Thursday, June 15, 2017


Is it better to transfer Corpus Christi processions to the following Sunday so as not to disrupt businesses on busy streets, like the fashionable ones in Rome that have to put up with our Lord's display right in front of their open doors? I ask; you answer!

This is a rerun of a 2010 post:


2009's Corpus Christi Procession at St. Joseph Church, Macon, Georgia!

This photo is cool, look at the glass facade of the hospital in the background and you can make out the spires of St. Joseph Church being reflected!

In some parts of the world including those places that will celebrate the Extraordinary Form of the Mass, today is Corpus Christi. The emphasis is not only on the Mass celebrated either today or when transferred to this coming Sunday, but also on adoration of the Most Blessed Sacrament exposed in the monstrance. The word monstrance comes from our English word "demonstrate." You can see and understand the similarities.

Many liturgists over the years, but thankfully less so today, have decried adoration of the Most Blessed Sacrament as a devotional that only came into being when Catholics felt so on worthy to receive Holy Communion at Mass that they seldom if ever did. They preferred to look at the Eucharistic elements in adoration often with head and body bowed in humble adoration. Modern liturgists see this as a grave abuse.

Others would say that adoration of the Most Blessed Sacrament is a logical extension of Catholic devotion given what the Church teaches and believes to be true about the Most Blessed Sacrament, that ordinary bread and wine become by the power of the Holy Spirit and the liturgical ministry of the priest acting in the Person of Christ the Body, Blood, Soul and Divinity of the Risen Lord. This is what is called "transubstantiation." The substance of the the bread and wine becomes our Lord's Risen Body and Blood, but the "accidents" the visual look, taste, feel,and smell of the bread and wine remain the same.

Without in any way questioning the reality of transubstantiation, I do believe that we can look at the "accidents" that remain after consecration as a simile or metaphor for Whom it is we actually receive. In a sense, we can say that Jesus becomes Bread for the hungry soul starving for salvation. Jesus becomes Wine for the soul in search of eternal happiness and joy and the warmth that communion with Him brings to the heart. Jesus is the Wine that heals the sin sick soul. So in a sense we can say that Jesus is like bread and He is like wine in the Most Holy Sacrament of the Altar. Or we can say Jesus is Bread and Jesus is Wine in the Most Blessed Sacrament and explore all the ramifications of the symbol of bread and wine as it pertains to the real and substantial presence of our Risen Lord.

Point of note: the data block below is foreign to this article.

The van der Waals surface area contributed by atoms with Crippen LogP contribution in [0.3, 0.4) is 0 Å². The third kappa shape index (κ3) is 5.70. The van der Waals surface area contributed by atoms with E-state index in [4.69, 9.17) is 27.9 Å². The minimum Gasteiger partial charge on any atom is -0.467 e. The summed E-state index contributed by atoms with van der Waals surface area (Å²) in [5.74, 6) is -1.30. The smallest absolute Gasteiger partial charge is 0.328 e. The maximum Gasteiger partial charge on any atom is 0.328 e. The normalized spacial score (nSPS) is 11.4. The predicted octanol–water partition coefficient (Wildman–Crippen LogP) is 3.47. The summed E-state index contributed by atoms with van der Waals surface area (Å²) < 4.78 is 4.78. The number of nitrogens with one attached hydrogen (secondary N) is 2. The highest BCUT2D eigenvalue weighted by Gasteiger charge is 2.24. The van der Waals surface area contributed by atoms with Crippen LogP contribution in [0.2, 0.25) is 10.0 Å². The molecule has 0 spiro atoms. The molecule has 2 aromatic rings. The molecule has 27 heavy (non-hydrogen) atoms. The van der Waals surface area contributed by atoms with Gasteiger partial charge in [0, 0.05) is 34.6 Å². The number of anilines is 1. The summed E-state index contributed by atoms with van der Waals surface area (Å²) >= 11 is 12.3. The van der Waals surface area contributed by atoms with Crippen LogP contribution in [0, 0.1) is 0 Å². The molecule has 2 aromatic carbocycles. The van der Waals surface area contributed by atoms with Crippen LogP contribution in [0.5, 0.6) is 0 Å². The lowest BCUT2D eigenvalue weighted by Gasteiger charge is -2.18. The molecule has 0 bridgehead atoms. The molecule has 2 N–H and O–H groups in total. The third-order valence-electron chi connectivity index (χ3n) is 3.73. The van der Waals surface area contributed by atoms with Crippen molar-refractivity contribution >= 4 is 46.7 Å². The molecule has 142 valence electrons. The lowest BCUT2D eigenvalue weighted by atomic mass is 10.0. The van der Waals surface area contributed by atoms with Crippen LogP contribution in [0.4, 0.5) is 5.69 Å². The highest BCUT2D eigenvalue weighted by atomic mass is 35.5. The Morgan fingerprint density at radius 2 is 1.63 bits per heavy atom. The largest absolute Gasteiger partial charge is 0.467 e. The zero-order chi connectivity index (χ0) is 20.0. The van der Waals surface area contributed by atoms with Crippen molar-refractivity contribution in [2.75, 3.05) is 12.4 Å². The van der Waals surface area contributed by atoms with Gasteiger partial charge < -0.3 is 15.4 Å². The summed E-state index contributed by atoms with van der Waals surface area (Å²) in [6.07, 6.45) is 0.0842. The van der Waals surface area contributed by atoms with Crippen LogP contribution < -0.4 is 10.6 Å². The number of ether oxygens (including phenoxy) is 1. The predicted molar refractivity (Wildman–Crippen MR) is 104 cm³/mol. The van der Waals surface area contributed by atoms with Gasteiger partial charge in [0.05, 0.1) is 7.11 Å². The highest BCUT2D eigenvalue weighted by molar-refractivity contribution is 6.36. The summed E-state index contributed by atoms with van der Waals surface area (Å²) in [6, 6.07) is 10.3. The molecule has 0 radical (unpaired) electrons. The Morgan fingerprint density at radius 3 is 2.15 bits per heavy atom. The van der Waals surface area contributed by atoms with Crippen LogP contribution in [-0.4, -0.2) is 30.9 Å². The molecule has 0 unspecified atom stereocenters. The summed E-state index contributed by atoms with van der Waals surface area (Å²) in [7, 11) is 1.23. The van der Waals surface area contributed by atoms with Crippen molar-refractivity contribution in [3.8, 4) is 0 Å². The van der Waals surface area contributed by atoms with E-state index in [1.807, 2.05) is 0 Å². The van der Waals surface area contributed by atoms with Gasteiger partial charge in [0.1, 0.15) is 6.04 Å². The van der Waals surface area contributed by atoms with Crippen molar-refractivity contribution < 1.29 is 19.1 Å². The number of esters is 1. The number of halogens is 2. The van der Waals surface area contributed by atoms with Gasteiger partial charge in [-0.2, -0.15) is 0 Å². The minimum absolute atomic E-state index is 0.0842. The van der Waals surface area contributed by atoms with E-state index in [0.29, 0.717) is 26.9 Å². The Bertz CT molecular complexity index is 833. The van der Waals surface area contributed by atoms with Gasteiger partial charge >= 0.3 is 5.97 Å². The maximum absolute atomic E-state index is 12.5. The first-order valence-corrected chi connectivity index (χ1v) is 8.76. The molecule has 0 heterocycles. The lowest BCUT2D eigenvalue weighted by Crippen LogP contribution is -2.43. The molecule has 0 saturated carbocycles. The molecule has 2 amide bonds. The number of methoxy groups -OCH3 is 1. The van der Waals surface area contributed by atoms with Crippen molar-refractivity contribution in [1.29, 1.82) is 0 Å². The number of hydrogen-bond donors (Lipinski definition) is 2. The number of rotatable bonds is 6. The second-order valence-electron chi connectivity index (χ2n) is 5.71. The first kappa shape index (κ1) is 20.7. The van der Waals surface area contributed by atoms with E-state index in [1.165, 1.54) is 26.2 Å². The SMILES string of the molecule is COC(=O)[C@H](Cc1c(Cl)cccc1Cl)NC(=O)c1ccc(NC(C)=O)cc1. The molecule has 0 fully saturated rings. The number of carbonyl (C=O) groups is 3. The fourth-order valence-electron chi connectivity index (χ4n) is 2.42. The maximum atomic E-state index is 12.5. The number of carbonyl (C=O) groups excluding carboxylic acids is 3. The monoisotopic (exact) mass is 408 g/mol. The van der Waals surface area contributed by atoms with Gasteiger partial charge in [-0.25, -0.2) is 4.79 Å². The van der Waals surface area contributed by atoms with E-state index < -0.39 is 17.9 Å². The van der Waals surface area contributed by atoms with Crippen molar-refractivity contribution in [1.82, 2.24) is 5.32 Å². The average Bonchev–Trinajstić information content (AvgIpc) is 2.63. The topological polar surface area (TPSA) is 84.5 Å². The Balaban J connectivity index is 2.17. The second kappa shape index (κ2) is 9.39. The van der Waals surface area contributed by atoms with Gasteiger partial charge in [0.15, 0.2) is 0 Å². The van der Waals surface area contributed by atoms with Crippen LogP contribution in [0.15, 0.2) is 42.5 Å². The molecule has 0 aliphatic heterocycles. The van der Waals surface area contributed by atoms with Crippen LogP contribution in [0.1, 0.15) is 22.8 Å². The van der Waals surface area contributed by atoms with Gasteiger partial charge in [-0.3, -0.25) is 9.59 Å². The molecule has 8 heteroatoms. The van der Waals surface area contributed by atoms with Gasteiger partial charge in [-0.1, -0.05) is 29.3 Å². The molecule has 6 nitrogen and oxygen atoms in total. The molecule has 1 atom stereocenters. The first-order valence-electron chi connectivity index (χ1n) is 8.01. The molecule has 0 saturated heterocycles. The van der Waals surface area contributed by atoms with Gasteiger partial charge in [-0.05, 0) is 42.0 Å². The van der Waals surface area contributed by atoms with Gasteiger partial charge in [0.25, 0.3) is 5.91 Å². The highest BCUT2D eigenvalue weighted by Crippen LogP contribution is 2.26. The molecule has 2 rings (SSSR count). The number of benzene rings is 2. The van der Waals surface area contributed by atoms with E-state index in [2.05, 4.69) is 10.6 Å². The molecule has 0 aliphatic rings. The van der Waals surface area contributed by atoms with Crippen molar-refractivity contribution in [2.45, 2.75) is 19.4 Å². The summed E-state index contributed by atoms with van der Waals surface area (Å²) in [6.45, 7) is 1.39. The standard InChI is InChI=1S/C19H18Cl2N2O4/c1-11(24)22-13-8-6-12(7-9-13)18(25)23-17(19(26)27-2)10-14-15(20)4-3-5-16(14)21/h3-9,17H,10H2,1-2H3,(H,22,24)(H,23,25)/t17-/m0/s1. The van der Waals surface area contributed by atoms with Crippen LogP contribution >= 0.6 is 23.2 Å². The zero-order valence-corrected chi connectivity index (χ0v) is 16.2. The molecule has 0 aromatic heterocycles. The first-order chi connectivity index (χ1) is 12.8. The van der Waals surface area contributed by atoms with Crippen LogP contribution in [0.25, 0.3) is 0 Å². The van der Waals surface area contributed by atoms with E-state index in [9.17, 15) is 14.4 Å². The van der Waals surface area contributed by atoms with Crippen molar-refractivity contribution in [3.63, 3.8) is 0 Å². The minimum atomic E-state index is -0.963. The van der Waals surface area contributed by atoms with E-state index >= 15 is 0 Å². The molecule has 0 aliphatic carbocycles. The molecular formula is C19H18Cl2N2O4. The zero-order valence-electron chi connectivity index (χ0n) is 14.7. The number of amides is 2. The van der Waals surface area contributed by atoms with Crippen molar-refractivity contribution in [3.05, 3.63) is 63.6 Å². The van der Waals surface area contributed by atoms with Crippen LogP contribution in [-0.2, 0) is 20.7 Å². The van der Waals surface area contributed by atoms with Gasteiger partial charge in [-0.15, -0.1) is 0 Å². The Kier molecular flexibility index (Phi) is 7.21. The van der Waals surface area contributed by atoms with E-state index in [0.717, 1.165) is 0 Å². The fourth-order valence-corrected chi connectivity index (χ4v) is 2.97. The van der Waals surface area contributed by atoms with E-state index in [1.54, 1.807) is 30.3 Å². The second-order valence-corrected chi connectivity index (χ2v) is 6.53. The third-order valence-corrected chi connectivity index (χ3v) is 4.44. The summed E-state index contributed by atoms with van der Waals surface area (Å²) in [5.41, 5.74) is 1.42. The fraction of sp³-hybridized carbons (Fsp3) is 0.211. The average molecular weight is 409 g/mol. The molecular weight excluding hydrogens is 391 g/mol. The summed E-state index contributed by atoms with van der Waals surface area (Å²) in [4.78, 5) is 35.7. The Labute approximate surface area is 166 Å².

So without denying transubstantiation, we can say that the bread and wine are symbols for Christ which even an atheist or an agnostic would have to accept. But it takes no faith to believe that Jesus is symbolically present in these elements, therefore an atheist would agree to the elements being symbols. But it does take faith to believe that the bread and wine actually and substantially become the Risen Body and Blood of our Lord. An atheist or agnostic or non Christian would not agree to that or else they would become believers and thus convert to the Catholic Faith.

Press the following for the link to a more scholarly and historical understanding of Transubstantiation:


ByzRus said...

The following from the article is why I'm against communion in the hand either standing or, kneeling: "the bread and wine actually and substantially become the Risen Body and Blood of our Lord". We, as Catholic Christians either believe this or, we don't. Having had the benefit of preparing the ciborium for mass on many ocassions, if the hosts are simply poured in from a bag or canister (without trying to minimize this problem by stacking the hosts by hand, shaking in a strainer to remove as much of the foreign matter as possible etc), all the crumbs that are readily identifiable as bread are consecrated. These stick to the hosts and are placed in the hands of communicants who elect to receive in this manner. As communicants aren't trained or, regularly reminded to look at their hands for particles that are readily identifiable as bread, one doesn't want to think about how our Lord is spread throughout the aisles and floor of our churches and the pockets of our clothing.

If we truly believe in the highlighted sentence, Extraordinary Ministers would ensure their proficiency with distribution on the tongue, no disparaging remarks would be made by some priests about those that receive this way and communicants would avoid receiving in the hand as best as they are able. Perhaps wrongly, I have often wondered whether or not dry purification of the priest's fingers prior to the sign of peace is adequate given the EF's instance on conjoined digits after the consecration and a more involved ablutions after communion. Safeguarding particles on the corporal is another concern as the requirement to gather those particles with the paten does not appear to be an obligation for the Novus Ordo.

John Nolan said...

'The word monstrance comes from our English word "demonstrate".'

Actually it comes from the Latin 'monstrare' (to show). 'Demonstrate' is also a Latinism, from 'demonstrare' (to point at, to prove, to represent). QED after a geometrical proof stands for 'quod erat demonstrandum'.

The Latin term is 'ostensorium' from 'ostendere' which also means 'to show'. In French this is 'ostensoir'.